2. Accept That You Can Only Be Friends With RTS Games. Something happened in the last decade that started to sour my RTS fun. I’m guessing it was the slowing reflexes, the dwindling neurons and the already palpable stress of having small kids yelling at you for your attention while you are juggling other time intensive activities. I tried a bunch of times to “get” some of the best RTS games this year. And there were some great ones that were making efforts to meet me half way. Whether it was by grouping units into squads Kohan style or adding “card powers” that made for extra fun strategizing on a different level, they made the effort but I just have had a progressively worse time at managing time as a resource. Still, like a moth to a flame I come back again thinking that the great explosions and flights of arrows that blot out the sun will make up for the agonizing feeling of having to be in 10 places at once.
3. Use Gaming As An Opportunity To Learn: Back when I was a teenager I knew every capital of Europe because I played the board game Third Reich by Avalon Hill all the time. Well, I usually played at least up until the dice deserted me during the Invasion of France and then the board went up in the air….or just sat there in the basement waiting for me to figure out how to save the situation. War gaming is great because you can learn some history and geography at the same time usually. But gaming in general is a great way to teach yourself and your kids some of the mysteries of this universe. One of the big ones that I stress to my kids was taught to me by my father and reinforced by Charles Bronson himself (cf. The Mechanic) . The 5 “P’s”. Proper Preparation Prevents Poor Performance. Note that you can add a little flourish and hyphenate one of the P’s by adding Piss in front of Poor. Strategy gaming is all about having a plan and those who conceptualize and articulate the plan even just in their heads have an advantage.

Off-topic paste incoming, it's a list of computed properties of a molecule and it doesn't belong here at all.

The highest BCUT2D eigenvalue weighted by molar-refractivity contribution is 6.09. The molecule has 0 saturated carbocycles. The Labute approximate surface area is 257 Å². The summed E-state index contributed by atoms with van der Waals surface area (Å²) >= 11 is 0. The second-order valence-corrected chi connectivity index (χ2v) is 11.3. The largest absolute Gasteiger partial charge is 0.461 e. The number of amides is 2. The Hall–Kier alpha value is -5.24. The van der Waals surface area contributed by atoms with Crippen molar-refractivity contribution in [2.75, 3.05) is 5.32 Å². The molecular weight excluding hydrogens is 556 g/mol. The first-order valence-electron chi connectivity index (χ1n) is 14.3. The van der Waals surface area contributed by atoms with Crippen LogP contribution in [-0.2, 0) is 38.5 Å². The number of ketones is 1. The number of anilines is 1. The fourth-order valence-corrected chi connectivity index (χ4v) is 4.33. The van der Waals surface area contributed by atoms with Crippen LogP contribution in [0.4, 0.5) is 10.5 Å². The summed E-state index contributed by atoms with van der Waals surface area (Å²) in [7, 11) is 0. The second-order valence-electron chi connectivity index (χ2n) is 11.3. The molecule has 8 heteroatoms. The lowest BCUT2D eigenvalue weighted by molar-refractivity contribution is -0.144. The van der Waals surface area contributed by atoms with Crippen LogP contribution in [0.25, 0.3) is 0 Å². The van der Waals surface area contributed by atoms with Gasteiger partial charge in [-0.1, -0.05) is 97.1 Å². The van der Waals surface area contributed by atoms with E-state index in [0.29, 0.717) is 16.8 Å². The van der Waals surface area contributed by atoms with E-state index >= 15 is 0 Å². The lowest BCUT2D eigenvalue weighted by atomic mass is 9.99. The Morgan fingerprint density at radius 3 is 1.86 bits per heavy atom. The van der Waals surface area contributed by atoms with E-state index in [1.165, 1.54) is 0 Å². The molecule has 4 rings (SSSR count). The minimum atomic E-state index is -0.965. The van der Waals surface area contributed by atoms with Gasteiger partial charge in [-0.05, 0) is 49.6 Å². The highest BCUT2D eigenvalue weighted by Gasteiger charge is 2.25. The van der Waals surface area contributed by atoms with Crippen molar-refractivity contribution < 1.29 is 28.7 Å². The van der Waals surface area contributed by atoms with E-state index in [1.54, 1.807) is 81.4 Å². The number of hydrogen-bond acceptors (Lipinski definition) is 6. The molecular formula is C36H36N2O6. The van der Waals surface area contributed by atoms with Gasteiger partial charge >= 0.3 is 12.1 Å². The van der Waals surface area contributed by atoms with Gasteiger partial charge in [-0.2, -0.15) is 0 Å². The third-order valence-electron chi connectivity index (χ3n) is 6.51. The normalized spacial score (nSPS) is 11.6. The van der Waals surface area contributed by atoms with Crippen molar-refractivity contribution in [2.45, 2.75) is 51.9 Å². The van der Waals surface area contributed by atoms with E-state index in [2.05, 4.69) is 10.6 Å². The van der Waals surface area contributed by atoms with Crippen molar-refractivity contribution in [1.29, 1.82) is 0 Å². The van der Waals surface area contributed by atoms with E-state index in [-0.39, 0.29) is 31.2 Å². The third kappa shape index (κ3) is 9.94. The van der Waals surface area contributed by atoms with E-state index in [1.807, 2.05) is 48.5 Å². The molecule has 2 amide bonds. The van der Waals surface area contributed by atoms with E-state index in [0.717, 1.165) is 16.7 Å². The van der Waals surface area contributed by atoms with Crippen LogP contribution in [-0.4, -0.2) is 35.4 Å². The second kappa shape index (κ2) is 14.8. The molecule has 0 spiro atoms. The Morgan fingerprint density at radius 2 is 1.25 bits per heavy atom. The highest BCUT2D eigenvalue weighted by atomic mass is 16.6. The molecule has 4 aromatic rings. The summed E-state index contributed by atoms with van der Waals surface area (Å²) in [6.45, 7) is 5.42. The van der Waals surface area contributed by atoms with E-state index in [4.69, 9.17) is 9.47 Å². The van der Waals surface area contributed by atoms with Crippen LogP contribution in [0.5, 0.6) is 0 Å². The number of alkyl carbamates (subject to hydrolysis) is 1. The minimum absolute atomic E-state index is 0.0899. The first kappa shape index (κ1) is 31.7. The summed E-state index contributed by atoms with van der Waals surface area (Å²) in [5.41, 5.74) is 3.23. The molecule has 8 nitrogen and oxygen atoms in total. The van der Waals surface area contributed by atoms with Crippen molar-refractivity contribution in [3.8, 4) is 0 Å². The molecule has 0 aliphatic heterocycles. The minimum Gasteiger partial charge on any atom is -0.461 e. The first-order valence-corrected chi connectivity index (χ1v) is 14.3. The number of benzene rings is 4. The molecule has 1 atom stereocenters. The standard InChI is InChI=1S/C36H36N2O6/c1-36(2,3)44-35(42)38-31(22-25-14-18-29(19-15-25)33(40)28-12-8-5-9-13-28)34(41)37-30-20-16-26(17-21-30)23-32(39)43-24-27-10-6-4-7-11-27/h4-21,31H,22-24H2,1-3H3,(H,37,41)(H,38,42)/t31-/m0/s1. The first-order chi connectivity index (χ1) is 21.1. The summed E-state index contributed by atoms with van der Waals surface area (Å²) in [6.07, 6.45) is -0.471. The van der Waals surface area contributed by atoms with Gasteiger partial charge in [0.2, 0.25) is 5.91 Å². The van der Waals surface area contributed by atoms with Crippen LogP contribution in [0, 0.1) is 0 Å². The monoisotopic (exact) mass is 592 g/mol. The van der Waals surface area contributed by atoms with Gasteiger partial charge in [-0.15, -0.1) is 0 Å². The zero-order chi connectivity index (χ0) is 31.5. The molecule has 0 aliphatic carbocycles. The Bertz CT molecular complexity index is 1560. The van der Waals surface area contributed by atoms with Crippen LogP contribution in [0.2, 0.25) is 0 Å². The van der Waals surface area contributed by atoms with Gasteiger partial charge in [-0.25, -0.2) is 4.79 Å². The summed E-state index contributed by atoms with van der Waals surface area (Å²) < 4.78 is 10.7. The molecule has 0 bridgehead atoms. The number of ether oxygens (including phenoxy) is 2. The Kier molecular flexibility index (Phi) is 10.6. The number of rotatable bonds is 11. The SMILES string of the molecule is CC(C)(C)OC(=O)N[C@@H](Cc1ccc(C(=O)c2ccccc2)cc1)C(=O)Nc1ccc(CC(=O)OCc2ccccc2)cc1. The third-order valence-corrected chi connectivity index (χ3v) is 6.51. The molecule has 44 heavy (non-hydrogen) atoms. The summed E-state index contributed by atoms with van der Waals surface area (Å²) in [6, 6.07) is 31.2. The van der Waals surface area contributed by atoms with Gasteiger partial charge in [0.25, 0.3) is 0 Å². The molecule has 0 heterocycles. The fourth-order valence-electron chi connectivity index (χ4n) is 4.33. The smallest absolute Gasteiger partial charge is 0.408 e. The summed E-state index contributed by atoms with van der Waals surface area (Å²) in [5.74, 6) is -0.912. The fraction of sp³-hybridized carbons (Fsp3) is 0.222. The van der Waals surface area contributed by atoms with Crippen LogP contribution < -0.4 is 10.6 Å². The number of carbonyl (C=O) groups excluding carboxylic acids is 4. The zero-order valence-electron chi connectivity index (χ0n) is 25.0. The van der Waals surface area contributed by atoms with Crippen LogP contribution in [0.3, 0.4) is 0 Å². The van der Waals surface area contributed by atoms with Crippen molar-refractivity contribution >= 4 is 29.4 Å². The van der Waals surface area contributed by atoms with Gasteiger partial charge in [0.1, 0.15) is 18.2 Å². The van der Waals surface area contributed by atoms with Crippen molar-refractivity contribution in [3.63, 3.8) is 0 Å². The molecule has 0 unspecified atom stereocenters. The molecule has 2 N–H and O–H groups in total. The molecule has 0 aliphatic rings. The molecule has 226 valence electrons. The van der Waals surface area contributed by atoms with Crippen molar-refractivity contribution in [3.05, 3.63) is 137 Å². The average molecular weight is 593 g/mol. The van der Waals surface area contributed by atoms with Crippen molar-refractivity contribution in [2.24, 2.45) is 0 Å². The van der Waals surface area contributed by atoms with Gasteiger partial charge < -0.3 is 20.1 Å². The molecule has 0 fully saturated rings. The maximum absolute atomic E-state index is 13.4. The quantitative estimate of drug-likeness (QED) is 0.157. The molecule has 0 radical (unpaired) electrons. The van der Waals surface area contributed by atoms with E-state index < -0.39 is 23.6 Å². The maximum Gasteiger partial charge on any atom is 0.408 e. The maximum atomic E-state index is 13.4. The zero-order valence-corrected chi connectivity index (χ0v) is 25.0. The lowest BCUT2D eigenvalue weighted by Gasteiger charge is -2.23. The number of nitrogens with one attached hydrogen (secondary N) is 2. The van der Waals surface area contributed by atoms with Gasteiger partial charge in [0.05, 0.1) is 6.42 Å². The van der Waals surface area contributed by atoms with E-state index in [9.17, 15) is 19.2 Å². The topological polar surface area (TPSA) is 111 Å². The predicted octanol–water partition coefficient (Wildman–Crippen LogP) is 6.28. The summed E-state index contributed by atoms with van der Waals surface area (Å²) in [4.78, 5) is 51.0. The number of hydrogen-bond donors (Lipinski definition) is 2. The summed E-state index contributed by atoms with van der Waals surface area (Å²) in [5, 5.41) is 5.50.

4. Stay Away From Anything With The Word Collectible In It: You won’t find a bigger supporter of free market economics and American style Capitalism than me. I’m not going to condemn anybody’s choice of business model but as a consumer I have learned enough to stay away from this. It will only bring you remorse and so many copies of “common” cards that you will not be able to find enough shoe boxes for them.
5. Play More Board Games With Real People I love computer games because they give me instant access to a range of experiences from mental stimulation to just watching things explode. Board gaming requires real people all gathered together at the same time and getting along. Even if they are family and friends they can be stinky, disruptive, and difficult. But there is also just nothing like it as far as plain old fashion fun goes. All my life I’ve loved board games and played them usually solitaire…but when you can get real people together nothing else comes close.